i would have to say if you want to start a business. start with lawncare. its much easier to do on a tight schedual. you can mow on your days off from class or whatever. plowing requires you to be ready to go at any given point in time.

    think about it. it starts snowing a midnight. you have 12 accounts. 3am there is an accumulation of 2 inches. 5 am there is 6 inches on the ground. all your accounts have to be open by 7am. you are at the first one at 5:30am. plow 4 accounts (6:30am) and you truck breaks down. and you have class at 8am. what do you do?

    you should wait utill after graduation. it would be a lot easier or start with lawncare.

    you can find a reliable lawnmower for a few hundred. you cant really find a reliable plow truck for 1500-3000. and if you do its going to be beat up.

    i would start with lawncare. IMHO
  9. kashman

    kashman PlowSite.com Addict
    Messages: 1,070

    ill tell you like i tell everybody who asks . sure you can buy a truck mower plow weedwacker blower your in bizzz . but next year youll be out of bizzz. This bizz takes MONEY.................. and lots of it 2 do it right
  10. wannabeplowing

    wannabeplowing Senior Member
    Messages: 209

    Yes I have been doing a lot of looking on lawnsite and I am getting a lot of good info there.

    Kashman, I'm getting from you that I shouldn't even waste my time and try. Yeah you hit the nail right on the head it's going to take money and a lot of it to do things right, this can also be said about starting pretty much any sort of buisness.

    The fact that it needs money and takes time and hard work does not scare me. I love hard work and look forward to work. Right now I am a full tiem student but hold a part-time job that starts at 5 in the morning...then over the summer I work for a lawn care company and I love getting up for work.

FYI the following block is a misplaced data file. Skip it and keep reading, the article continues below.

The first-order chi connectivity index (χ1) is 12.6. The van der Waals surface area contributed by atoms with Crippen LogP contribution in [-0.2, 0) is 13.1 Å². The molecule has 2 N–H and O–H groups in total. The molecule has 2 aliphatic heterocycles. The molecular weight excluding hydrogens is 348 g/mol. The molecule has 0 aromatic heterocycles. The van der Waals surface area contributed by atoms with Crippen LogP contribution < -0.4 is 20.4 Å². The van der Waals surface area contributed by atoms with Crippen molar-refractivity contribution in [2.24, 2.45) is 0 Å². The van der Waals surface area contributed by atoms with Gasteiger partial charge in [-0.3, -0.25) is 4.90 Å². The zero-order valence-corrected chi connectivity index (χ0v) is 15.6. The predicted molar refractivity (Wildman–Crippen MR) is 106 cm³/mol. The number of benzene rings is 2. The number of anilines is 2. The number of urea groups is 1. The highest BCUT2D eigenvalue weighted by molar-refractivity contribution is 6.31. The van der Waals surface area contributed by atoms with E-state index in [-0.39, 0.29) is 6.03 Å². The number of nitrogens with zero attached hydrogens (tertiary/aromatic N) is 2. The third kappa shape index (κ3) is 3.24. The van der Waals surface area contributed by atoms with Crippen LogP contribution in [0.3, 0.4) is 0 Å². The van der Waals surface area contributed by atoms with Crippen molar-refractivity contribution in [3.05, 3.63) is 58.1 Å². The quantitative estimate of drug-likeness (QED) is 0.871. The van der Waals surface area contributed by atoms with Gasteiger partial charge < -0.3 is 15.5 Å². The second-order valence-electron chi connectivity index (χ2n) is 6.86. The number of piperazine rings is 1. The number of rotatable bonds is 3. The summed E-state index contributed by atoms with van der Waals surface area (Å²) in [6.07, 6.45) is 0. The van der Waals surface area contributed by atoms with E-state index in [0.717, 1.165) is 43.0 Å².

Thanks to everybody for the great advice...maybe I will focus my attention more to the lawnsite and get info there about starting up a small lawn service comapny and then add plowing later.
  11. kashman

    kashman PlowSite.com Addict
    Messages: 1,070

    By no means am i telling you not 2 try just have all your ducks in a row
  12. KGRlandscapeing

    KGRlandscapeing 2000 Club Member
    Messages: 2,660

    stay in school spend ur time studying learning more and u can never know to much. when u get out then worry about starting it. my first truck was when i was 13 and a half and i still dont have a foot in the door around here. by no means am i not telling u not to try i am just saying learn everything u can befor u try and break the bank
  13. theguynextdoor

    theguynextdoor Senior Member
    Messages: 307

    I'm going to go against what everyone else has said lol. I am a freshman in college. All through high school I mowed lawns in the neighborhood and worked for another landscape company. This is my first winter with my own plow truck. I have 25 driveways, 5 with sidewalks, and 1 small parking lot. I can do them all in under 4 hours with heavy ice snow, and i've done them all at about 2.5 hours with light snow. I manage it just fine with school. If i have to plow at 3 am I stay up and do homework, go out and plow till 6:30, then go to bed or to an early class adn then sleep. So far, no problems with managing it with class. I took out an 8,000 dollar loan for my truck and plow. I bought the truck for 6000 and the plow installed for 2500. So far the only repairs I have had are $280 for a bearing in the driveshaft (which was broken before plowing started) and an $12 solenoid. KNOCK ON WOOD. I made enough money to pay my loan, gas, repairs, and still have a good amount left over to buy landscaping equipment. By next fall the loan will be paid off and I will have my landscaping/mowing equipment. I love doing it. Make way more money that a normal job and I own my own company. People are impressed to say the least. But anyways, I would not spend 1500-3000 on a truck, unless you're getting a really good deal. YOU NEED SOMETHING RELIABLE. And a decent used plow. And always have a backup guy incase you break down. If you do it right, you'll have no problem managing plowing and school, just don't take on more than you can handle. With a 3 hour route I can do it mid day and still make it to my late afternoon classes.